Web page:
Mumbai/New Delhi: India’s move to prevent or make it more difficult for Indian telcos to buy equipment from Chinese firms could lead to a trade dispute between the two countries and delay the launch or expansion plans of some of the newer entrants in the Indian mobile telephony market.

On 25 February, India’s department of telecommunications (DoT) issued, at the instance of the country’s home ministry, a note asking telcos to seek prior approval for equipment being imported into the country.

And the waiting period could be more than 30 days; forever, in the case of some companies.

“We are banning (imports from) those companies suspected to have links with the People’s Liberation Army," a senior official in the home ministry said.

“None of our POs (purchase orders) have been cleared since March. We have taken a hit of around $150 million (Rs669 crore today) in sales since the circular was issued. We have requested the government for a date and time to meet with senior officials, to find out the reasons and to clarify our stand." said a spokesperson for Huawei India.

Huawei, had $2.4 billion in sales from India in 2009 and ZTE had around $0.8-1 billion in the same year.

DoT’s move is likely to help at least two set of incumbents who were otherwise at the receiving end of fierce competition—established cellular operators (under fire from new entrants) and telecom equipment manufacturers such as Alcatel-Lucent and Nokia Siemens Networks.

On Tuesday, an official at DoT said that there was no “blanket ban". “We are looking at all equipment and these are checked by security officers on a case to case basis," added this person, who asked not to be identified as he is not authorized to speak to the media.

Meanwhile, China Daily reported that industry body China Chamber of Commerce for Import and Export of Machinery and Electronic Products has warned that the Indian restrictions may be in violation of international trade norms stipulated by the World Trade Organization (WTO). Both Huawei and ZTE are prominent members of the industry body, the paper added.

The Huawei spokesperson said going to WTO would be a “last option" and that the company wants to work “with the Indian government" to address the issue.

However, a commerce ministry official, who spoke on condition of anonymity, said that India could ban imports from any country under WTO rules on grounds of national security.

India is one the fastest growing mobile telephony markets in the world with around 10 million connections being added every month to the existing base of 584 million. This translates into a huge demand for telecom equipment. In the current year alone, analysts estimate that the Indian telecom equipment market could be worth between $10 billion and $12 billion.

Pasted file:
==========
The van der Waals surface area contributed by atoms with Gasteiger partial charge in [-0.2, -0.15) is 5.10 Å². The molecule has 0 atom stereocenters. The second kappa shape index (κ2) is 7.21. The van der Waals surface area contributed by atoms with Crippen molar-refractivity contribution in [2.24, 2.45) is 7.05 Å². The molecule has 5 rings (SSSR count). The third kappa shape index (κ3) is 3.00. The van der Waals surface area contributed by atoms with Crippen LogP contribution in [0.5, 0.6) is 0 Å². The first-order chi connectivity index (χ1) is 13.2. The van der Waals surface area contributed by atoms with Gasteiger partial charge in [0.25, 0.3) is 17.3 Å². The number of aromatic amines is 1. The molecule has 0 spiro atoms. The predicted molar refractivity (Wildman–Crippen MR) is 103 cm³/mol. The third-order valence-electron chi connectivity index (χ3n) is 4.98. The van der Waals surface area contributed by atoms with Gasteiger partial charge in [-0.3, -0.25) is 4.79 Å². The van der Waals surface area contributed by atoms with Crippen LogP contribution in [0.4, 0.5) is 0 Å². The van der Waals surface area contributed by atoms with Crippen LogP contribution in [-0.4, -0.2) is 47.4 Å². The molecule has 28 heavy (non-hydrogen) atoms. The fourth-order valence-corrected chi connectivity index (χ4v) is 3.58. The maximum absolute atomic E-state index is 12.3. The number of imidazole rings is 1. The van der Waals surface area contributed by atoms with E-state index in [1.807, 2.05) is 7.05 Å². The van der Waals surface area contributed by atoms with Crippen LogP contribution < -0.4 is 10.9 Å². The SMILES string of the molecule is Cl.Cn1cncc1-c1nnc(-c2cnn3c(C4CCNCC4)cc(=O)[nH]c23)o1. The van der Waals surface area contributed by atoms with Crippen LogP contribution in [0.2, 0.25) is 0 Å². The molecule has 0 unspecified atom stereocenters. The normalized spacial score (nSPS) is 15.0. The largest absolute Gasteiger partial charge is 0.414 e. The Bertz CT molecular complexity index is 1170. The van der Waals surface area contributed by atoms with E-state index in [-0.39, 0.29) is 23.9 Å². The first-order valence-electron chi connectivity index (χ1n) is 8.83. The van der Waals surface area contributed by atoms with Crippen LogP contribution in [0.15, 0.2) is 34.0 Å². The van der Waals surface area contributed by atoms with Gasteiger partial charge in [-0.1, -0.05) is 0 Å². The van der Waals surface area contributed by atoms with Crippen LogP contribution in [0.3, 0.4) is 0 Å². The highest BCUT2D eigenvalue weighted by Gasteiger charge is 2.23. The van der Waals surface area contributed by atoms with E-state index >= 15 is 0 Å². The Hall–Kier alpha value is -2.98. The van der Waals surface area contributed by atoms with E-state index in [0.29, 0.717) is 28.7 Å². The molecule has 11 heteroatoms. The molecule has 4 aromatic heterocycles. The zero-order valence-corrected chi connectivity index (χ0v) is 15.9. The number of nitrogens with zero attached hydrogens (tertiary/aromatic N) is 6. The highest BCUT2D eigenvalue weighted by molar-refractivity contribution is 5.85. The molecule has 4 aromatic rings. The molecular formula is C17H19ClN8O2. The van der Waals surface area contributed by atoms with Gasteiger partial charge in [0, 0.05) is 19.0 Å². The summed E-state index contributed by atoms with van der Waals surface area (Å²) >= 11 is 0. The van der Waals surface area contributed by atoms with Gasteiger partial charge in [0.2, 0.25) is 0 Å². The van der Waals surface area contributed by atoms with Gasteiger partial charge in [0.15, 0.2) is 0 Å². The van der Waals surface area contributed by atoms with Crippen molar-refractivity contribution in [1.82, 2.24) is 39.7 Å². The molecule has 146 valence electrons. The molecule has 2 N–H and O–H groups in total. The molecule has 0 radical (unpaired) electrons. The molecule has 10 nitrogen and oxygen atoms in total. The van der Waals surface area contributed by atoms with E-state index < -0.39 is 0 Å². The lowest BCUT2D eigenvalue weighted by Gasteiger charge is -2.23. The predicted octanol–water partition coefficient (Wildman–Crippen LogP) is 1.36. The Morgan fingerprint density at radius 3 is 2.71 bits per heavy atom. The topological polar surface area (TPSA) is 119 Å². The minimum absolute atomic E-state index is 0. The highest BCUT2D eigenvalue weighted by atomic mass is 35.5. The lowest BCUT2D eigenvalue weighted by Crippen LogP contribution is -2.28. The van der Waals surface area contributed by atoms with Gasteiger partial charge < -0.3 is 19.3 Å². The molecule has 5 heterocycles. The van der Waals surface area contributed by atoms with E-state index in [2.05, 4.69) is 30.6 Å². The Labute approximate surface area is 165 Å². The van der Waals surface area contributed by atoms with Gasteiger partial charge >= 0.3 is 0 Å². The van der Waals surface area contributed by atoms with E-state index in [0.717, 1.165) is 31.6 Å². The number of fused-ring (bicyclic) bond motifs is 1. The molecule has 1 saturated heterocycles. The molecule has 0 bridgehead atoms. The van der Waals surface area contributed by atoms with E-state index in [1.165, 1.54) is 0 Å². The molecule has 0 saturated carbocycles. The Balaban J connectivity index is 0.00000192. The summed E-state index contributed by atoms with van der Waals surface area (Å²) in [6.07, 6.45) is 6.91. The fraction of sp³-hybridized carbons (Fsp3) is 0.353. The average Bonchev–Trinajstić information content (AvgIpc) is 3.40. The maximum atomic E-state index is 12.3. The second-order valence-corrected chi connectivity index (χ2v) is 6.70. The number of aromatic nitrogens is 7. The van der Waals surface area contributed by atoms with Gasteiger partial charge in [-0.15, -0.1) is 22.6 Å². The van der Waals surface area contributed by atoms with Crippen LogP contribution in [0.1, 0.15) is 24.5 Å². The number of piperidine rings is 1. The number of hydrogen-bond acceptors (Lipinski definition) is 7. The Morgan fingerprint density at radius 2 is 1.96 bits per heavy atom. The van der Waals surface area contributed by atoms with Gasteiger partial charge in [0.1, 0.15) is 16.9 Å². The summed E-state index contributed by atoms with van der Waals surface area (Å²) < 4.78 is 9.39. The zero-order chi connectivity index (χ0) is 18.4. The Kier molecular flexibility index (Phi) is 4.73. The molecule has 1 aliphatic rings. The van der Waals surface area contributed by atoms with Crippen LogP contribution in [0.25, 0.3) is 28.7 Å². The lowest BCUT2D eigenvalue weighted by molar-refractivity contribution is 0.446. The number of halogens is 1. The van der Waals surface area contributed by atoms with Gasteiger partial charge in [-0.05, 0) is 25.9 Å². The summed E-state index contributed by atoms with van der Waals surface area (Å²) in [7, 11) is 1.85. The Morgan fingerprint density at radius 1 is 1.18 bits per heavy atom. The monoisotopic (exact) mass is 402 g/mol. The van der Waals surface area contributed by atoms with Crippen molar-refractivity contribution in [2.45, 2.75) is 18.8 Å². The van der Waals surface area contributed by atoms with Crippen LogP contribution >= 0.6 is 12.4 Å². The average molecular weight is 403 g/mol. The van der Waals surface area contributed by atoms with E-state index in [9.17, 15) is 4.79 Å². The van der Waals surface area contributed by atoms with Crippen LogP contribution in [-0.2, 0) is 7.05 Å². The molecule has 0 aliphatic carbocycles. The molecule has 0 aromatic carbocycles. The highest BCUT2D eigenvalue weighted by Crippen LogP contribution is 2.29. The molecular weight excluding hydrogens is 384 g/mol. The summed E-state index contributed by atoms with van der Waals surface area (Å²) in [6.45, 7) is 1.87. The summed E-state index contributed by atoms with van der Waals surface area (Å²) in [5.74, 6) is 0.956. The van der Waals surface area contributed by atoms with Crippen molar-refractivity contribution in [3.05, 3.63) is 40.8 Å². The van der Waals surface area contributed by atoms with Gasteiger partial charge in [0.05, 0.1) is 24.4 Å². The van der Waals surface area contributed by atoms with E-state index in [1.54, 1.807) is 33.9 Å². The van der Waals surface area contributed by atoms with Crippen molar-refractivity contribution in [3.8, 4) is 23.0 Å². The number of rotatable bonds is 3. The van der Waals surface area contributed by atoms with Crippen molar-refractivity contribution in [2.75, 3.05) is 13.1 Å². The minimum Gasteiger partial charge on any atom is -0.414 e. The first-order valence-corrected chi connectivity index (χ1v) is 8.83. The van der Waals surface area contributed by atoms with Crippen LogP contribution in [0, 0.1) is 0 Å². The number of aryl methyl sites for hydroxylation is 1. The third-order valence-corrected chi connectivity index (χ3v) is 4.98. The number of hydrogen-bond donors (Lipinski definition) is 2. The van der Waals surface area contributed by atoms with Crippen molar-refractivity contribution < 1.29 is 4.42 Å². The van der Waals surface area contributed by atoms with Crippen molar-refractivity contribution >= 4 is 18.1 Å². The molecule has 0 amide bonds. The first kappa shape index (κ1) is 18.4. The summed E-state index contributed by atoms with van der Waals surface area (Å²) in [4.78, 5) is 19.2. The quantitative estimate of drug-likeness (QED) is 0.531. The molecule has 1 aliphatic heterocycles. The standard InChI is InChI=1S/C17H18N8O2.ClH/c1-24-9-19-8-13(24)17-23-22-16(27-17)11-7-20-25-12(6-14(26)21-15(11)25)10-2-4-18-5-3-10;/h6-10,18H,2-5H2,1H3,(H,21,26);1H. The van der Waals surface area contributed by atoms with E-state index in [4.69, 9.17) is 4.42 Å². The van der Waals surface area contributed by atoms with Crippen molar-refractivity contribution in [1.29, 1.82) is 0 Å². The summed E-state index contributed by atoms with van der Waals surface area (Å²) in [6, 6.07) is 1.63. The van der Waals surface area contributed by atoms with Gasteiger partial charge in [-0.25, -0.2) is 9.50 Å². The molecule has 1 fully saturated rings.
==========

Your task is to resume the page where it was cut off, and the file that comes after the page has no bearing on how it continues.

Graphic: Ahmed Raza Khan / Mint

“All operators have written to the government saying that this new rule has made the process (of importing equipment) very tough and tedious," said an official from one of the older telcos, speaking on condition of anonymity. “The new operators are worst affected," he added.

A spokesperson for one of the new telcos, Unitech Wireless Pvt. Ltd, admitted that his company’s plans would be delayed because of DoT’s action. “The government has introduced new guidelines on equipment testing for the entire industry. We are complying with these guidelines, though this has somewhat delayed our roll-out. We support the government on this if it is in interest of national security, but we do want better clarity on process and timings," he added.

In 2008, India allowed new entrants to start offering wireless telecom services, effectively doubling the number of companies operating in most regions in the country from an average of five to an average of 10.

A large number of the new entrants were able to set up shop and start operations using cheaper Chinese telecom equipment, thus achieving cost savings of up to 30-40%, according to analysts.

An analyst said that the delay would also hit the new telcos financially. “As it is, they are on shaky financial ground and if cheap Chinese equipment supply is affected, their cost structures would be further impacted in an unsustainable way," said Kunal Bajaj, India director at technology and telecom advisory firm Analysys Mason.

On Tuesday, a senior executive at Huawei, who spoke on condition of anonymity, claimed that the company was the “victim of corporate rivalry". The Chinese company has 8,000 employees in India spread over 11 cities, including 3,000 employees in its research and development centre in Bangalore.

Huawei’s spokesperson said that the company’s president Ren Zhengfei had in December met with both home minister P. Chidambaram and home secretary G.K. Pillai to assuage any apprehensions that India had. “We have been told that next week we will be given time as right now the minister and officials are busy with parliamentary work. Senior company officials will meet them and address any issues they have."

The spokesperson added that the company is also setting up a six-member corporate board of governance consisting of “eminent Indians" to “guide the company’s operations" in India. He said the company hadn’t identified these people yet.

DoT’s order comes in the background of the ongoing 3G auctions, which are likely to lead to purchase of telecom equipment worth several thousand crore.

The Huawei executive said the company’s rivals have been unable to compete with it in the market and are using the government as a shield.

Mint had previously reported that apart from lobbying against Chinese imports, some telecom equipment manufacturers had also accused the company of intellectual property theft and dumping.

Sahil Makkar and Asit Ranjan Mishra in New Delhi also contributed to this story.